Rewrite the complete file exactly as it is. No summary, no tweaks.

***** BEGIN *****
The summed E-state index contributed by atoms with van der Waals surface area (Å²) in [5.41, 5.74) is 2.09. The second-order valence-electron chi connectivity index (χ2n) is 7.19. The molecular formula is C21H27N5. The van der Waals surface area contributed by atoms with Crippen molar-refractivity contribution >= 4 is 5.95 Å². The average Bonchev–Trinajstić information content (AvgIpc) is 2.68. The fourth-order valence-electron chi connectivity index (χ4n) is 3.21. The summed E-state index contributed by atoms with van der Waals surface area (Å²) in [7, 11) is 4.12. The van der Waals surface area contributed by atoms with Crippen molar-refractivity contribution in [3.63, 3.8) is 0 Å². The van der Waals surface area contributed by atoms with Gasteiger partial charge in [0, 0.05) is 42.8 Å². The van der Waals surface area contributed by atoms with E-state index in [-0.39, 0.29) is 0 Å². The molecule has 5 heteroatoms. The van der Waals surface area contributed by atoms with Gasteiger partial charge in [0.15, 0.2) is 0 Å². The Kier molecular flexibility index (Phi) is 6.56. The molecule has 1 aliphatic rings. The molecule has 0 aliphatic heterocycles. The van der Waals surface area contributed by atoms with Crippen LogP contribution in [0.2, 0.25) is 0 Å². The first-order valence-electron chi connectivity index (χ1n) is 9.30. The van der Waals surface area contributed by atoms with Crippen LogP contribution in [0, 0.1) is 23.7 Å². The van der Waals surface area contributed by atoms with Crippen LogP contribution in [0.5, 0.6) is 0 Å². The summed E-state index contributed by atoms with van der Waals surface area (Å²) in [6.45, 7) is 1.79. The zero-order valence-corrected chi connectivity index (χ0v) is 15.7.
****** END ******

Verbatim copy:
The summed E-state index contributed by atoms with van der Waals surface area (Å²) in [5.41, 5.74) is 2.09. The second-order valence-electron chi connectivity index (χ2n) is 7.19. The molecular formula is C21H27N5. The van der Waals surface area contributed by atoms with Crippen molar-refractivity contribution >= 4 is 5.95 Å². The average Bonchev–Trinajstić information content (AvgIpc) is 2.68. The fourth-order valence-electron chi connectivity index (χ4n) is 3.21. The summed E-state index contributed by atoms with van der Waals surface area (Å²) in [7, 11) is 4.12. The van der Waals surface area contributed by atoms with Crippen molar-refractivity contribution in [3.63, 3.8) is 0 Å². The van der Waals surface area contributed by atoms with Gasteiger partial charge in [0, 0.05) is 42.8 Å². The van der Waals surface area contributed by atoms with E-state index in [-0.39, 0.29) is 0 Å². The molecule has 5 heteroatoms. The van der Waals surface area contributed by atoms with Gasteiger partial charge in [0.15, 0.2) is 0 Å². The Kier molecular flexibility index (Phi) is 6.56. The molecule has 1 aliphatic rings. The molecule has 0 aliphatic heterocycles. The van der Waals surface area contributed by atoms with Crippen LogP contribution in [0.2, 0.25) is 0 Å². The first-order valence-electron chi connectivity index (χ1n) is 9.30. The van der Waals surface area contributed by atoms with Crippen LogP contribution in [0, 0.1) is 23.7 Å². The van der Waals surface area contributed by atoms with Crippen LogP contribution in [0.5, 0.6) is 0 Å². The summed E-state index contributed by atoms with van der Waals surface area (Å²) in [6.45, 7) is 1.79. The zero-order valence-corrected chi connectivity index (χ0v) is 15.7.